66: George Chauncey’s Gay New York

George Chauncey’s Gay New York: Gender, Urban Culture, and the Making of the Gay Male World, 1890-1940 uses archival and oral sources to debunk three myths about gay male culture in turn-of-the-century New York: the myth of isolation, the myth of invisibility, and the myth of internalization.  In doing so, he shows that a well-developed gay culture existed in New York long before Stonewall.  Further, by reconstructing the spaces, symbols, events and people that made up gay male culture from the turn of the century to WWII, he both establishes the social construction of a gay male identity and argues against any cultural analysis that posits linear progress or a liberation politics as a key component of this identity.

Chauncey studies the development of gay culture in four New York neighborhoods: the Bowery, Greenwich Village, Harlem, and Times Square, and tries to pinpoint the moments when a gay presence became visible in each.  He bases his argument on a huge quantity of primary materials, including police and trial records, diaries, documents from the District Attorney’s office and the city magistrate, records of the Society for the Suppression of Vice, the Committee of Fourteen, and anti-prostitution organizations, and old gossip sheets like the Broadway Brevities.  And the worlds that he meticulously reconstructs from this mountain of empirical data reveal several unique cultural patterns: gay rituals and institutions that foster a collective identity, gay migration patterns that parallel ethnic migration patterns, a kind of semiotic ingenuity that allowed many men to lead double lives, and a consistent definition of homosexuality as the passive acceptance of penetration rather than as a desire for someone of the same sex.  This behavior-based definition allowed working-class and middle-class men in modernizing New York to treat “fairies” in the same way that they would female prostitutes, while the myriad spaces of New York’s permissive sexual underworld (including the rooms at the YMCA) allowed for a flowering of gay sexualities and sexual expression, especially during Prohibition.  By the 1930s, pansy culture provided opportunities for voyeuristic escape from middle-class life, even as gay culture was increasingly seen as a threat to the post-Prohibition moral order.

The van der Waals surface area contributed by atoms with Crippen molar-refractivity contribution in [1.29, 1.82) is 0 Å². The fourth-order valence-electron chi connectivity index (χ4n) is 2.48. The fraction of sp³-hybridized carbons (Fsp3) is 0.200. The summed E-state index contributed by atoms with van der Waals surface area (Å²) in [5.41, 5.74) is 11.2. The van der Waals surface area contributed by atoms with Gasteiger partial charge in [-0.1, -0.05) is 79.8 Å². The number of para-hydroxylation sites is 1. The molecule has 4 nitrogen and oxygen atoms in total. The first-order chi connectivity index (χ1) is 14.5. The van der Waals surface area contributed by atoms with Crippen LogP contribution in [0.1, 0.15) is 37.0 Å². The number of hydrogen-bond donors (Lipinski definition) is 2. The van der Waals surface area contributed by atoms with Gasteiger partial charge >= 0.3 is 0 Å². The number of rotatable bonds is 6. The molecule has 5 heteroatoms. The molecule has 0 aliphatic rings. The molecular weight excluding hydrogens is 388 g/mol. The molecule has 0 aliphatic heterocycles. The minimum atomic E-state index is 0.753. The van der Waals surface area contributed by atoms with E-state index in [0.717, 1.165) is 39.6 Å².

Throughout, Gay New York builds an interpretation of culture from empirical evidence about particular spaces, performances, people, and objects in New York.  Chauncey thus locates gay male culture in both a particular time and place and a particular social, economic, and cultural milieu: a modern New York grappling with the social upheaval of industrial capitalism.

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